After some deliberation and compass work, I continued on in what would be the correct decision, crossing the field towards a stile that was almost impassable:
There was nowhere to comfortably place your foot while the lower half was sheathed in stock wire fencing. On the the other side of the post though, I did spot a sign with a yellow arrow!
My next intention was to head diagonally left from here, to the top corner of the field. But the right of way leads you down to the bottom corner where, at the roadside, you must then follow another path, alongside the right-hand fence. I felt very exposed on this side of the hill and didn’t fancy doing an ‘illegal’ left turn straight across the higher ground.
Returning to the same road I left earlier, I followed a tractor and a clear footpath sign on to the driveway of Torr’s Farm.
Before reaching a junction of paths, I encountered these neglected old farm buildings, indicated as Great Holwell on my map:
I like the fact the the room upstairs still had curtains in the window was glass was partially missing but I should’ve taken it as a warning for what was about to follow.
Feeling confident in this track leading to and from a farm, my heart sank a little as I noticed water running down the hill towards me. But with waterproof boots beneath me, I soldiered on.
From there, it just got ridiculous. Brambles hanging down from above me would reach as far down as my knees. I tried to look through the overgrowth, hoping it might only be for a metre or so. But with each minor ‘triumph’, I only found myself heading deeper in, with the same fate lying ahead of every footstep, whilst also making a return journey equally as unwelcome.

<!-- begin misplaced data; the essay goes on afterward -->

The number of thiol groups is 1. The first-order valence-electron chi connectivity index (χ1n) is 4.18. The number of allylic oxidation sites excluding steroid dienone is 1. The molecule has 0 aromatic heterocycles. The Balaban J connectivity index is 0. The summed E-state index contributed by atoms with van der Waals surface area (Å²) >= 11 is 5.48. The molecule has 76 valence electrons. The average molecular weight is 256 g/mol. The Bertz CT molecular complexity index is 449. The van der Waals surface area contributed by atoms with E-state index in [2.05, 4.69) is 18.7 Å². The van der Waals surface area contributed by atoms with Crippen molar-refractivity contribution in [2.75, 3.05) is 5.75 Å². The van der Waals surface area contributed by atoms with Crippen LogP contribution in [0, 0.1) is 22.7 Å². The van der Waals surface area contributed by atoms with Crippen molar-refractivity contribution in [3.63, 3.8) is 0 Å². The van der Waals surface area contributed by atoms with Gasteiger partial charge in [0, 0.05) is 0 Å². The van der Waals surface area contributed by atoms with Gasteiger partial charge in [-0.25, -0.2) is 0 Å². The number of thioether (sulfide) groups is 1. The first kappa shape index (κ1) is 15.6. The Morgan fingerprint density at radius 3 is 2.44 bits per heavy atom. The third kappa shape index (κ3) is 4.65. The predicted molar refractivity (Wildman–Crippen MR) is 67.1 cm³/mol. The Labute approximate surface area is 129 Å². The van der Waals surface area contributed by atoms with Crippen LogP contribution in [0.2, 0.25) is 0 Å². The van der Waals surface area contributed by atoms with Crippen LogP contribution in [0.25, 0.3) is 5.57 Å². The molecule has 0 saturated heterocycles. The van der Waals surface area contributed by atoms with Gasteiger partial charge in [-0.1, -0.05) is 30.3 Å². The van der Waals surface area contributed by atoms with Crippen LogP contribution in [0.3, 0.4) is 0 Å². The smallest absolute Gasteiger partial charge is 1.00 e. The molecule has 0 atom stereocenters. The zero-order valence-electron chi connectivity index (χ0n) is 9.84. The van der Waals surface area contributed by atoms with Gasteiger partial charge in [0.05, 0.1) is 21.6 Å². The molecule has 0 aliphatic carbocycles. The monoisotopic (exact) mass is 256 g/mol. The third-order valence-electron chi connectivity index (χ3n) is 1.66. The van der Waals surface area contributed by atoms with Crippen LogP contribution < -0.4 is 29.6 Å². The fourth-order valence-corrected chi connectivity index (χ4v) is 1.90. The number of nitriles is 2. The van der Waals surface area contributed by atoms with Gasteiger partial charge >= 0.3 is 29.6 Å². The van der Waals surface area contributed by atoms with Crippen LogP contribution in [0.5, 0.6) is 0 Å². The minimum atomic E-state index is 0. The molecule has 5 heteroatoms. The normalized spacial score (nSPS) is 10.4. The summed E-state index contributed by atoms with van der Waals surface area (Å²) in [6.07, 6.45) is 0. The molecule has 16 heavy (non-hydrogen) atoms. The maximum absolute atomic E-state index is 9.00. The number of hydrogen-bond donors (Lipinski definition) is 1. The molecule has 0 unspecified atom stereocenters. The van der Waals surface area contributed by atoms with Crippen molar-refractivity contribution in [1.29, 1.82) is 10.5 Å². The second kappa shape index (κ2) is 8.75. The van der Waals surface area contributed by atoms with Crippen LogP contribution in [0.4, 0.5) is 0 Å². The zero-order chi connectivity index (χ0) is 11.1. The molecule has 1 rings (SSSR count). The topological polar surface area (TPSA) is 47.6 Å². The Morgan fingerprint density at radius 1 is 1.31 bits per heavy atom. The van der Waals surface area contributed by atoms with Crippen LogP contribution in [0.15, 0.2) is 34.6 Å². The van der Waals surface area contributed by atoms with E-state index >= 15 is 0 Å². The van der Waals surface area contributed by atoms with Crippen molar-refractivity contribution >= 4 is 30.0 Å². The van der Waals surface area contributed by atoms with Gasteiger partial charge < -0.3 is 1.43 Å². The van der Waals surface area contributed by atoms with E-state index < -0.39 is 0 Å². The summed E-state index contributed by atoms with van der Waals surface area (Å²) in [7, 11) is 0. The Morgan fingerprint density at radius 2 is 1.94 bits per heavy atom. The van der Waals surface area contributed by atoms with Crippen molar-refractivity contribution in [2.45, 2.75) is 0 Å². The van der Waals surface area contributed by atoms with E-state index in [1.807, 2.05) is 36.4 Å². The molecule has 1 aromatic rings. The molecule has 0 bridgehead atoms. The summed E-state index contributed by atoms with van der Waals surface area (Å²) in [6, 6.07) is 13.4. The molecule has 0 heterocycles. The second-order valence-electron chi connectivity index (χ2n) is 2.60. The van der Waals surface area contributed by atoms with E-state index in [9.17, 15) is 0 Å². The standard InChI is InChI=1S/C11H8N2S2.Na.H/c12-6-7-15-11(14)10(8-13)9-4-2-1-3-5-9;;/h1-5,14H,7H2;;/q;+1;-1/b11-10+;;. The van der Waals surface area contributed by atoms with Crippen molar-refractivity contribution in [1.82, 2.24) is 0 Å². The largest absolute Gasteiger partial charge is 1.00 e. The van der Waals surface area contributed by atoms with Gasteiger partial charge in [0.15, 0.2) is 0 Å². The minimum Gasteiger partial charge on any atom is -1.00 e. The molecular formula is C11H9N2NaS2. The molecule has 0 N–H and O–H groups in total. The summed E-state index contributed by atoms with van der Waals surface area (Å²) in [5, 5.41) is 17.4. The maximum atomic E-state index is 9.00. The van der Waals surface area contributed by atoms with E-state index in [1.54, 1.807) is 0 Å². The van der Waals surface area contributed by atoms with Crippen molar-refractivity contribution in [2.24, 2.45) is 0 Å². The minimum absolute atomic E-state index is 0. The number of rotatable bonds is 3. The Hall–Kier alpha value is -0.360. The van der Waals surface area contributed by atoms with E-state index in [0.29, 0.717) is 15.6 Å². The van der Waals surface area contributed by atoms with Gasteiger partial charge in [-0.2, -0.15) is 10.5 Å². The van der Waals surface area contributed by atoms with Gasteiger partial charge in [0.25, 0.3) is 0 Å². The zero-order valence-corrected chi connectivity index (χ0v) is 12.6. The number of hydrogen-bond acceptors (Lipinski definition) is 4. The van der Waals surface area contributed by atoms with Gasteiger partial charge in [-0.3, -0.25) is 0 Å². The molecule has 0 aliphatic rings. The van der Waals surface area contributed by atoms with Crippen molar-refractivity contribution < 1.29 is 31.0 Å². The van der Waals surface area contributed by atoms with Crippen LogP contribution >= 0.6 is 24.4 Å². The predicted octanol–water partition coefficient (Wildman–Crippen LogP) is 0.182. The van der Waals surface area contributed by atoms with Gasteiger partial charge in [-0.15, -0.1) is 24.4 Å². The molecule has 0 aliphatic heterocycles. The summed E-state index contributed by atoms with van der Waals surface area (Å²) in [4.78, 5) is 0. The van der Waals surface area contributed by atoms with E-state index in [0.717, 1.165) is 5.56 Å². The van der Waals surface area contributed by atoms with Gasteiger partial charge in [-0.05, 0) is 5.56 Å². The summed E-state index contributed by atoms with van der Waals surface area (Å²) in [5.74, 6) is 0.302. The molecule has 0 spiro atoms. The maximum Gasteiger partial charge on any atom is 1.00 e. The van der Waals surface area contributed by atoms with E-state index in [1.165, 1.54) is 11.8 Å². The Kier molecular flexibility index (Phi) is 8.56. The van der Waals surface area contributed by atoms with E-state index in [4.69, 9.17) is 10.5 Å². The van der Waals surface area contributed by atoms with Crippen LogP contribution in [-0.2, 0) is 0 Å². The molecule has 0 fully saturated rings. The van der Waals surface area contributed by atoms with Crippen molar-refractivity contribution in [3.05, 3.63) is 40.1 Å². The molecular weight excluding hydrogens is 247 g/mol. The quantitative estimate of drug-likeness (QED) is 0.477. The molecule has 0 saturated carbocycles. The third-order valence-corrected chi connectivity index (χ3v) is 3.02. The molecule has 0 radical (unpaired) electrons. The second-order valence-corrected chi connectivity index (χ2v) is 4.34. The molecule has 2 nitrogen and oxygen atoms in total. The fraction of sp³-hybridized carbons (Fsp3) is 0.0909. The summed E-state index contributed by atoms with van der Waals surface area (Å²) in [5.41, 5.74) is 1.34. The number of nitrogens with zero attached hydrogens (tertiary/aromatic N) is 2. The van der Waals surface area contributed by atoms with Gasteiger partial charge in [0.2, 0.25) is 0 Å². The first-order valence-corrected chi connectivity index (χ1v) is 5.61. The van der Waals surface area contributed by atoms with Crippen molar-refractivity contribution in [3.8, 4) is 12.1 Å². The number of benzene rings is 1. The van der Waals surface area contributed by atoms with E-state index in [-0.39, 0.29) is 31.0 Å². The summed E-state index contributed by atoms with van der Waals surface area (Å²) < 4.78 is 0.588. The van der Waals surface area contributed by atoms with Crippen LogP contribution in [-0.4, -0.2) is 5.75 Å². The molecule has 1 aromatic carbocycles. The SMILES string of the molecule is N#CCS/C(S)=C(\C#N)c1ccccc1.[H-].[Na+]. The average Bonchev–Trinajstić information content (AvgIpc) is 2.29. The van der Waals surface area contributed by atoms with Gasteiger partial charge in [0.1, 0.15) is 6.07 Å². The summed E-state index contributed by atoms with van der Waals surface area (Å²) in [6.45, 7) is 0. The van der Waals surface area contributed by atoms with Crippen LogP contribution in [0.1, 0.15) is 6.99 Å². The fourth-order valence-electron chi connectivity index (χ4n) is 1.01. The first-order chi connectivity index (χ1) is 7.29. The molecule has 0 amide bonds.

Sadly, this was when I knew that my attempt to complete a successful twelve-mile walk in the southern Quantocks was over. I wouldn’t dare attempt to bring anyone else along this route.
Fighting my way through all of that had left me exhausted. To progress any further from here, I’d have to continue uphill to reach the road. I barely had the energy but I knew that Broomfield Hill was very close.
My escape was interrupted by this line of wire fencing. It wasn’t ‘live’ at the time but I imagine it could be in the summer. Yet, there’s no apparent way for the public to unclip and pass through safely. Not everyone walking through here is going to be six-foot tall and able to step over.
Entry to Broomfield Hill from its north-eastern side was only a few metres away. If I was a drinker, I might’ve instead carried on to the pub ahead of me. But I do enjoy following this tunnel of ancient trees.
I knew the way back from here already. But knowing that my walk was already ‘over’, I instead went to seek out the elusive trig point I had never seen before – mainly, because of the intimidating cattle that roam the same field.
I know a Highland Cow when I see them but do they also come in black? I’ve always feared they might be bulls and, without wishing to sound racist, I’ve always found “black cows” to be the most aggressive.
So, I expect to be heading down this way again in a matter of weeks to try yet another circular route. As a Ramblers group, we never seem to venture from from the northern half of the Quantock Hills (excluding Exmoor) and so I really am keen to show people what else is out there and waiting to be explored.